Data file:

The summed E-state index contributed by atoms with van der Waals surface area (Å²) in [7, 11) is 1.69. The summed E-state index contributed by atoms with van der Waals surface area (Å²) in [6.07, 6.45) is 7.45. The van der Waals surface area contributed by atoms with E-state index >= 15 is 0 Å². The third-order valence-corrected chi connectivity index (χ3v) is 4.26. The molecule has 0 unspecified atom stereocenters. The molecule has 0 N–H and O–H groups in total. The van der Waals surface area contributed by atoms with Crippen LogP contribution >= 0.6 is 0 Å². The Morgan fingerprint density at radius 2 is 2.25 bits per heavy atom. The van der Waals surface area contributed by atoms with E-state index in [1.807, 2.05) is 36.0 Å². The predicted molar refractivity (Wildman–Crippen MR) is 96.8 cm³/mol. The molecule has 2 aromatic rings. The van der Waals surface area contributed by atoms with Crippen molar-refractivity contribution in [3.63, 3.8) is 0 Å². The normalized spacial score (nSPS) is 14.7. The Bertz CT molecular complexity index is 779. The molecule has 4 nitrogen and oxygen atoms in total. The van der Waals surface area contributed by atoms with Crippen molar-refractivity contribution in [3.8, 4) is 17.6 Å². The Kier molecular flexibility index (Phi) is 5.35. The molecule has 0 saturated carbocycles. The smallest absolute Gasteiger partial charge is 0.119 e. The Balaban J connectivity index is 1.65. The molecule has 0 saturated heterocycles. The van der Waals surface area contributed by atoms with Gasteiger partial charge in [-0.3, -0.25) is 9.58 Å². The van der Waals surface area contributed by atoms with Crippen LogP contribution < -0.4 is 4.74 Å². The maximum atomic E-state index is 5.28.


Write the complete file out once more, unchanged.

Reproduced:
The summed E-state index contributed by atoms with van der Waals surface area (Å²) in [7, 11) is 1.69. The summed E-state index contributed by atoms with van der Waals surface area (Å²) in [6.07, 6.45) is 7.45. The van der Waals surface area contributed by atoms with E-state index >= 15 is 0 Å². The third-order valence-corrected chi connectivity index (χ3v) is 4.26. The molecule has 0 unspecified atom stereocenters. The molecule has 0 N–H and O–H groups in total. The van der Waals surface area contributed by atoms with Crippen LogP contribution >= 0.6 is 0 Å². The Morgan fingerprint density at radius 2 is 2.25 bits per heavy atom. The van der Waals surface area contributed by atoms with E-state index in [1.807, 2.05) is 36.0 Å². The predicted molar refractivity (Wildman–Crippen MR) is 96.8 cm³/mol. The molecule has 2 aromatic rings. The van der Waals surface area contributed by atoms with Crippen molar-refractivity contribution in [3.63, 3.8) is 0 Å². The normalized spacial score (nSPS) is 14.7. The Bertz CT molecular complexity index is 779. The molecule has 4 nitrogen and oxygen atoms in total. The van der Waals surface area contributed by atoms with Crippen molar-refractivity contribution in [3.8, 4) is 17.6 Å². The Kier molecular flexibility index (Phi) is 5.35. The molecule has 0 saturated carbocycles. The smallest absolute Gasteiger partial charge is 0.119 e. The Balaban J connectivity index is 1.65. The molecule has 0 saturated heterocycles. The van der Waals surface area contributed by atoms with Gasteiger partial charge in [-0.3, -0.25) is 9.58 Å². The van der Waals surface area contributed by atoms with Crippen LogP contribution < -0.4 is 4.74 Å². The maximum atomic E-state index is 5.28.